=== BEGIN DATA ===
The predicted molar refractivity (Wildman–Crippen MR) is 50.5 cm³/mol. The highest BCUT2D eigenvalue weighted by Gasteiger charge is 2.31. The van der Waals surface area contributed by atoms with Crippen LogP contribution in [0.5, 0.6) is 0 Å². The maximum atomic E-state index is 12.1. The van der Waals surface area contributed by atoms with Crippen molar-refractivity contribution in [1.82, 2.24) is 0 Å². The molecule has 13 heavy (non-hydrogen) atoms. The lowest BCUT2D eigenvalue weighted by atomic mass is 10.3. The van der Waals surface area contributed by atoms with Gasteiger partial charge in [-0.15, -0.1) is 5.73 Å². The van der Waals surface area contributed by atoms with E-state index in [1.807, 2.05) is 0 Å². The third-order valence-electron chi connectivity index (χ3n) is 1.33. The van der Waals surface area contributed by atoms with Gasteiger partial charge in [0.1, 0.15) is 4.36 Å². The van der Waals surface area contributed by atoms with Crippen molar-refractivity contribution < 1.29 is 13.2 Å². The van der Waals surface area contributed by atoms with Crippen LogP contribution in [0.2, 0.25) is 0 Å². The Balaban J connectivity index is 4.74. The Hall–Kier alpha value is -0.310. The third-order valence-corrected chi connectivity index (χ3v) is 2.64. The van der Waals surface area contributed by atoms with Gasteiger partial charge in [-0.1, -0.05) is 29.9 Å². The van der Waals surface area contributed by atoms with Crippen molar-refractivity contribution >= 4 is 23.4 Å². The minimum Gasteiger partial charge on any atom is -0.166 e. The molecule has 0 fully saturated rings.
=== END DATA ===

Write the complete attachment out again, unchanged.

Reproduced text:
The predicted molar refractivity (Wildman–Crippen MR) is 50.5 cm³/mol. The highest BCUT2D eigenvalue weighted by Gasteiger charge is 2.31. The van der Waals surface area contributed by atoms with Crippen LogP contribution in [0.5, 0.6) is 0 Å². The maximum atomic E-state index is 12.1. The van der Waals surface area contributed by atoms with Crippen molar-refractivity contribution in [1.82, 2.24) is 0 Å². The molecule has 13 heavy (non-hydrogen) atoms. The lowest BCUT2D eigenvalue weighted by atomic mass is 10.3. The van der Waals surface area contributed by atoms with Gasteiger partial charge in [-0.15, -0.1) is 5.73 Å². The van der Waals surface area contributed by atoms with E-state index in [1.807, 2.05) is 0 Å². The third-order valence-electron chi connectivity index (χ3n) is 1.33. The van der Waals surface area contributed by atoms with Gasteiger partial charge in [0.1, 0.15) is 4.36 Å². The van der Waals surface area contributed by atoms with Crippen molar-refractivity contribution < 1.29 is 13.2 Å². The van der Waals surface area contributed by atoms with Crippen LogP contribution in [0.2, 0.25) is 0 Å². The Balaban J connectivity index is 4.74. The Hall–Kier alpha value is -0.310. The third-order valence-corrected chi connectivity index (χ3v) is 2.64. The van der Waals surface area contributed by atoms with Gasteiger partial charge in [-0.1, -0.05) is 29.9 Å². The van der Waals surface area contributed by atoms with Crippen molar-refractivity contribution >= 4 is 23.4 Å². The minimum Gasteiger partial charge on any atom is -0.166 e. The molecule has 0 fully saturated rings.